US newspaper: Vietnam more attractive to overseas investors hinh anh 1Garment production in Lai Vu Industrial Park in Hai Duong province. (Source: VNA)

Vietnam is emerging as a more attractive destination for overseas investors, the Los Angeles Times, a US-based daily newspaper, said in an article on October 8.

Vietnam, a country where millions of people still subsist on farming, received a major boost from Silicon Valley a decade ago when chip maker Intel launched a semiconductor factory in the nation, the largest American investment in the country at that time.

The firm’s 1.04-billion-USD assembly and manufacturing plant added more complex products to the mix, such as central processing units and chip systems, and sent some of its 1,000 Vietnamese employees to the US for training.

Vietnam has since positioned technology at the centre of its growth and development goals, said General Manager of Intel Vietnam Sherry Boger, adding that the Intel facility and the technology ecosystem in Vietnam is climbing up the value chain.

Today, foreign direct investment (FDI), led by Japan, Taiwan and the Republic of Korea, constitutes about one-fifth of the country’s gross domestic product (GDP).

Singtex, a Taiwan-based hi-tech fabric producer, established a factory in Ho Chi Minh City last November and employs more than 400 local workers. Low labour costs and expectations that the Trans-Pacific Partnership (TPP) will help expand its business are among the reasons behind the decision, President Jason Chen said.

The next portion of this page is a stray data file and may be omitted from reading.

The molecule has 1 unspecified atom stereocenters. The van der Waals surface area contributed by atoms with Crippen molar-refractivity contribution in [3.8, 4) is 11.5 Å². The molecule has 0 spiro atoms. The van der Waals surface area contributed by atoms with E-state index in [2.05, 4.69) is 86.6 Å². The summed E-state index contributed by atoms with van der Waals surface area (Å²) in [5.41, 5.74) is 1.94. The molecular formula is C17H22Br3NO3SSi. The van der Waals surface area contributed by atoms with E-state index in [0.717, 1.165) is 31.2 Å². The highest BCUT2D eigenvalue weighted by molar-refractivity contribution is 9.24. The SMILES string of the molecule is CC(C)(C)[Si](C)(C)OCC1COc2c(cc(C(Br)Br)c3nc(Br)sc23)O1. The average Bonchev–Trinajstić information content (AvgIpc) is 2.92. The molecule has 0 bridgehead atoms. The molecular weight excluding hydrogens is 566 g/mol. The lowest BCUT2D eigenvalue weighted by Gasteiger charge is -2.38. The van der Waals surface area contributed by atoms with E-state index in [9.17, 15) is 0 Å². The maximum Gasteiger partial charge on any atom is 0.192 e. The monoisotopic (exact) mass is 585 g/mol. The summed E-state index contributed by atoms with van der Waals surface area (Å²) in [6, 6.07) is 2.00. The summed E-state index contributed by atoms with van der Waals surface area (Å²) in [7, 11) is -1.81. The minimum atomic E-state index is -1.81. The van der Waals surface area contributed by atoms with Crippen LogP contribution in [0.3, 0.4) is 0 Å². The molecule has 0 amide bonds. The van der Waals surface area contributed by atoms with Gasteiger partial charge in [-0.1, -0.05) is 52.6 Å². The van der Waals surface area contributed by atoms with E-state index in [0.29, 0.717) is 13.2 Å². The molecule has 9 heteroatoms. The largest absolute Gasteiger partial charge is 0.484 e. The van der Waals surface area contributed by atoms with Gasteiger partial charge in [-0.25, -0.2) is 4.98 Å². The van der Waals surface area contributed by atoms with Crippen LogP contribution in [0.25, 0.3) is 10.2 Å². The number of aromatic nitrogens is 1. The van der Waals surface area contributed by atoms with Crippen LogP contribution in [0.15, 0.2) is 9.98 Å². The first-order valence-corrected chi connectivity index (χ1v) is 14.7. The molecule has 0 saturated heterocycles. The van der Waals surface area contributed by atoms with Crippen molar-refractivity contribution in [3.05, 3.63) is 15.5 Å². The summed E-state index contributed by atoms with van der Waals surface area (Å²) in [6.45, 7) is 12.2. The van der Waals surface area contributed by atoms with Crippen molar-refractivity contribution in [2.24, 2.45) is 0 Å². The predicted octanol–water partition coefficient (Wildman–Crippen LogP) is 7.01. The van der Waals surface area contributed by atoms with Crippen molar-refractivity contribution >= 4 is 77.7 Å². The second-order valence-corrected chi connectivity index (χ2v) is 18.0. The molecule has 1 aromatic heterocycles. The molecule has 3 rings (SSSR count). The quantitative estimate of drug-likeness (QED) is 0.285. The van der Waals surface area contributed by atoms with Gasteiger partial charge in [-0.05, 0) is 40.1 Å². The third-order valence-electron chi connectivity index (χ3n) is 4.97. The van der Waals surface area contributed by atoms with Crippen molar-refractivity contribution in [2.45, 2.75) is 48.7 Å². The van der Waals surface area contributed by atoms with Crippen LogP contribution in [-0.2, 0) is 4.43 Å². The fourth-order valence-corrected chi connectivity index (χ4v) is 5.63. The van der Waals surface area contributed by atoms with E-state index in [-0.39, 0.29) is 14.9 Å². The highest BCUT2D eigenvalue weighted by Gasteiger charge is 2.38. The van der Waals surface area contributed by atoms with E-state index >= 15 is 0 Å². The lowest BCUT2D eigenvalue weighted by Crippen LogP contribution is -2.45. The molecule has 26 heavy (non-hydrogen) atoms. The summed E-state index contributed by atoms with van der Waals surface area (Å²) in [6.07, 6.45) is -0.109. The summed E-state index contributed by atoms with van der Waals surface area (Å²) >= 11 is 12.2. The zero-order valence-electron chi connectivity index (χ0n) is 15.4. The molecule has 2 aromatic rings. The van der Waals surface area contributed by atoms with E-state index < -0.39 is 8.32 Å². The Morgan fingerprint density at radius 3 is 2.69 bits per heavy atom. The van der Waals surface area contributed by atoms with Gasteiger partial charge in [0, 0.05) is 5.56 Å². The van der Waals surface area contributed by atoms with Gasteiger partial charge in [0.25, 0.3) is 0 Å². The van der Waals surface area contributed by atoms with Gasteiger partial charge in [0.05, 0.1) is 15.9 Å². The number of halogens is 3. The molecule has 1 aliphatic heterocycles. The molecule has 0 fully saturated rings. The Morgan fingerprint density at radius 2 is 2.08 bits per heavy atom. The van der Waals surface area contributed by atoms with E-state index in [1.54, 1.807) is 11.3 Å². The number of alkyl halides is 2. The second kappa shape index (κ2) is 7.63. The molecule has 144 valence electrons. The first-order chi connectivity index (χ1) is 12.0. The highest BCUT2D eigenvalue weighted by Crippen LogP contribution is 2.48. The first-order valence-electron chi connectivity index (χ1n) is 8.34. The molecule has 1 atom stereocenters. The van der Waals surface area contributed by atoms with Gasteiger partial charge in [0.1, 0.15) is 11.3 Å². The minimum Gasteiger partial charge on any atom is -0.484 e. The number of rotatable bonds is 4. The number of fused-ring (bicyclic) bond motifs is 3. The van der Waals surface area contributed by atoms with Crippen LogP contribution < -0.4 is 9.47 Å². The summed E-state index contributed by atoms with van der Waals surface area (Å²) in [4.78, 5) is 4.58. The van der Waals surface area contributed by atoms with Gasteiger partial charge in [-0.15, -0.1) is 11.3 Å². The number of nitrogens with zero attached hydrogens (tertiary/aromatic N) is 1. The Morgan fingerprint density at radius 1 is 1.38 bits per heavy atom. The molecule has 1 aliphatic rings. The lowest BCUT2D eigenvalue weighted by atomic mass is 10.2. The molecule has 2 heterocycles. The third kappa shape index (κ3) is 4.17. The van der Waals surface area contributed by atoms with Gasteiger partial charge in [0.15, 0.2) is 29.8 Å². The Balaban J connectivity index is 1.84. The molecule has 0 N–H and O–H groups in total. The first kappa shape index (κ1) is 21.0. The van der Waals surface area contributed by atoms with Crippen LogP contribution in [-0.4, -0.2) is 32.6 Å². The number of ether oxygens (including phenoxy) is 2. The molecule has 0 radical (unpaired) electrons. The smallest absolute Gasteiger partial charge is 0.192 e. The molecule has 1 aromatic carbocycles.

However, Vietnam is also facing fierce production competition in some basic goods, particularly garments, from its neighbours such as Laos, Cambodia and Myanmar, where labour is even cheaper.

To stay ahead of its peers, the country is trying to entice more hi-tech productions by upgrading its transportation infrastructure through Japanese development assistance.

Japanese aid has funded Vietnam’s first metro line, scheduled to open next year in Ho Chi Minh City, and a 210-billion-USD terminal to ease congestion at Hanoi International Airport.

Furthermore, construction started on a 1-billion-USD Samsung screen production factory last year after the Korean-based company launched a 2.5-billion-USD smartphone assembly centre in northern Bac Ninh province. The province is also home to Taiwan’s Foxconn Technology Group facility, a key Apple contractor, to produce cameras, computers and other electronic devices.

Another challenge facing Vietnam is its lack of skilled workers, human resources consulting firm ManpowerGroup said in a report. Only 3 percent of its 90-million-people population are graduates from its 400 colleges and universities, many of which lack lecturers for subjects relevant to working for foreign investors.

Intel has supported the country in a project to improve local university-level engineering programmes. The project is progressing well, even in its early stages, said Boger.-VNA